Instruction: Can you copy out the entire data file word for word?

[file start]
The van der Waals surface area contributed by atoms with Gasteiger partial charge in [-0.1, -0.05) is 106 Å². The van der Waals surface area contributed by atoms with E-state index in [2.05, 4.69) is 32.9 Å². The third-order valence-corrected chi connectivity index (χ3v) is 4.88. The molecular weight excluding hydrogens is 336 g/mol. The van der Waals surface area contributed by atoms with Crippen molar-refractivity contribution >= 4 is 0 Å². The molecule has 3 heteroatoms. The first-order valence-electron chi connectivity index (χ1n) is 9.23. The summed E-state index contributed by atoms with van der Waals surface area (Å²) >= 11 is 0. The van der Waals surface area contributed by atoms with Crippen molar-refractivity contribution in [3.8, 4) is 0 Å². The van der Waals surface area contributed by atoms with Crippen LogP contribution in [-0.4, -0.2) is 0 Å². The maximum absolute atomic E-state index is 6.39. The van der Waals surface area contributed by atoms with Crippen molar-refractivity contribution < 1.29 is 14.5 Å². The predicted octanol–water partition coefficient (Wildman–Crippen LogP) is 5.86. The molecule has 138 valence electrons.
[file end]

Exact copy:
The van der Waals surface area contributed by atoms with Gasteiger partial charge in [-0.1, -0.05) is 106 Å². The van der Waals surface area contributed by atoms with E-state index in [2.05, 4.69) is 32.9 Å². The third-order valence-corrected chi connectivity index (χ3v) is 4.88. The molecular weight excluding hydrogens is 336 g/mol. The van der Waals surface area contributed by atoms with Crippen molar-refractivity contribution >= 4 is 0 Å². The molecule has 3 heteroatoms. The first-order valence-electron chi connectivity index (χ1n) is 9.23. The summed E-state index contributed by atoms with van der Waals surface area (Å²) >= 11 is 0. The van der Waals surface area contributed by atoms with Crippen molar-refractivity contribution in [3.8, 4) is 0 Å². The van der Waals surface area contributed by atoms with Crippen LogP contribution in [-0.4, -0.2) is 0 Å². The maximum absolute atomic E-state index is 6.39. The van der Waals surface area contributed by atoms with Crippen molar-refractivity contribution < 1.29 is 14.5 Å². The predicted octanol–water partition coefficient (Wildman–Crippen LogP) is 5.86. The molecule has 138 valence electrons.